Author Spotlight

9 November, 2018

Burger

ARIEL BURGER is a writer, artist, teacher, and rabbi whose work combines spirituality, creativity, and strategies for social change. A lifelong student of Elie Wiesel, he spent years studying the great wisdom traditions, and now applies those teachings to urgent contemporary questions. When Ariel’s not learning or teaching, he is creating music, art, and poetry. He lives outside of Boston with his family.

WITNESS:  Lessons from Elie Wiesel’s Classroom (Houghton Mifflin Harcourt, November 2018) is his first book.

Ariel’s Story–in his own words

When I was 17, I embarked on a spiritual quest that brought me to many teachers. Of all my teachers, Elie Wiesel was the greatest. To tell you who I am is impossible without including the influence this man has had on me.

I grew up in New York City, an artsy kid in an ultra-Orthodox elementary school, with a blind sister and divorced parents who held very different views on life. My quest for meaning and integration, a way to bring together all the elements of my life into a whole, led me to study for seven years in the closest thing to a monastery Judaism offers. I became a rabbi, wrote hundreds of songs and played guitar at Carnegie Hall with Richie Havens, exhibited art in galleries, danced with thousands of Breslover Hasidim at their annual pilgrimage in Ukraine, participated in dialogue groups between Jews, Muslim, and Christians, got married and had four children, got a PhD in religion and conflict transformation, illustrated folktales, became a teacher, worked as an executive at a non-profit for six years, taught, lectured, led workshops on leadership and Design Thinking, and began using storytelling to connect people across communities.

I questioned everything in search of an answer, but it wasn’t until I met Professor Wiesel that I realized that questioning is the answer. He helped guide me to where I am today –  a teacher, artist, speaker, spiritual healer, and now the author of a memoir of the time we spent together.

At a moment when the loss of civility is eroding human connection, I draw on my teachers’ lives and wisdom to help promote civility and kindness. My mission is to help counter superficiality with nuance, to replace estrangement with encounter, and to empower people to be creative and kind citizens of the world. I do this through teaching, storytelling, art- and music-making, writing, coaching, and consulting.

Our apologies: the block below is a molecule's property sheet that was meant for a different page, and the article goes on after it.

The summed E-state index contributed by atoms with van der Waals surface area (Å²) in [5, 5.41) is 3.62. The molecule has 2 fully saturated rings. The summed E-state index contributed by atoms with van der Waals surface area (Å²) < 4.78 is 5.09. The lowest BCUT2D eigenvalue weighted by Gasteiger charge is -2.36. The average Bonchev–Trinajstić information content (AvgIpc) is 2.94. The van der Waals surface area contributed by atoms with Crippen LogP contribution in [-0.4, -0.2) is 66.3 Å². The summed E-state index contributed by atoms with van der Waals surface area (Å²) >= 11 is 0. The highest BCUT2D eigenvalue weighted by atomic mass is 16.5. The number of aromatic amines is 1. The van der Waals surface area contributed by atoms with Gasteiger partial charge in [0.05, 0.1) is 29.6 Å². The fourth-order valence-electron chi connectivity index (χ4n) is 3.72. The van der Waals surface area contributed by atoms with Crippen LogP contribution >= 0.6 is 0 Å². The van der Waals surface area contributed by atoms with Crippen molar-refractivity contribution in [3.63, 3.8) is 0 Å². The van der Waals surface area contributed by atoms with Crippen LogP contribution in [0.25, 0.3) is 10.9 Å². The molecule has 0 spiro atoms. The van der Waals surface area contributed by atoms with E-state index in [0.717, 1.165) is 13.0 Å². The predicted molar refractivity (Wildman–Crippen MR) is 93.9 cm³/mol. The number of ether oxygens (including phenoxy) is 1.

For more about Ariel Burger:  www.arielburger.com


13 March, 2012

Freeman

Classicist, historian and novelist Philip Freeman brings a remarkable gift as a storyteller and an ability to make the ancient world contemporary through his interpretation and translation of events and great works. Currently the Fletcher Jones Chair of Western Culture, Dr. Freeman earned a joint Ph.D. at Harvard University in 1994 in classics and Celtic studies.  He has taught at Boston University, Washington University in St. Louis, and was the Qualley Chair of Classical Languages at Luther College in Iowa. He has been a visiting fellow at the American Academy in Rome, the Center for Hellenic Studies in Washington D.C., and the Institute for Advanced Study in Princeton, and has been awarded fellowships by the National Endowment for the Humanities, the Loeb Classical Library Foundation, and the Lilly Foundation.

Philip Freeman is the author of a number of books on ancient and medieval studies, including biographies of St. Patrick, Julius Caesar, and Sappho, as well as translations of the works of Cicero.  Praising his biography of Alexander the Great  (Simon & Schuster 2010), Wall Street Journal declared: “Mr. Freeman’s ambition, he tells us in his introduction, was ‘to write a biography of Alexander that is first and foremost a story.’ It is one he splendidly fulfills.”

Dr. Freeman has been interviewed on All Things Considered, MSNBC, as well as many local NPR shows.  His books have been reviewed in the Wall St. Journal, Slate, Los Angeles Times, Chicago Times, among others. His latest nonfiction book, Searching for Sappho:  The Lost Songs and World of the First Woman Poet, was published by W.W. Norton in 2015.  More recently, Dr. Freeman has proven a natural as a historical novelist. St. Brigid’s Bones, Sacrifice and The Gospel of Mary are Celtic mysteries (Pegasus), set in the early days of Christianity in Ireland, and feature a young nun, Sister Deirdre, who proves to be a charming detective.

You can also follow Philip on Twitter or check him out on Facebook (philipfreemanwriter).  Also check out www.philipfreemanbooks.com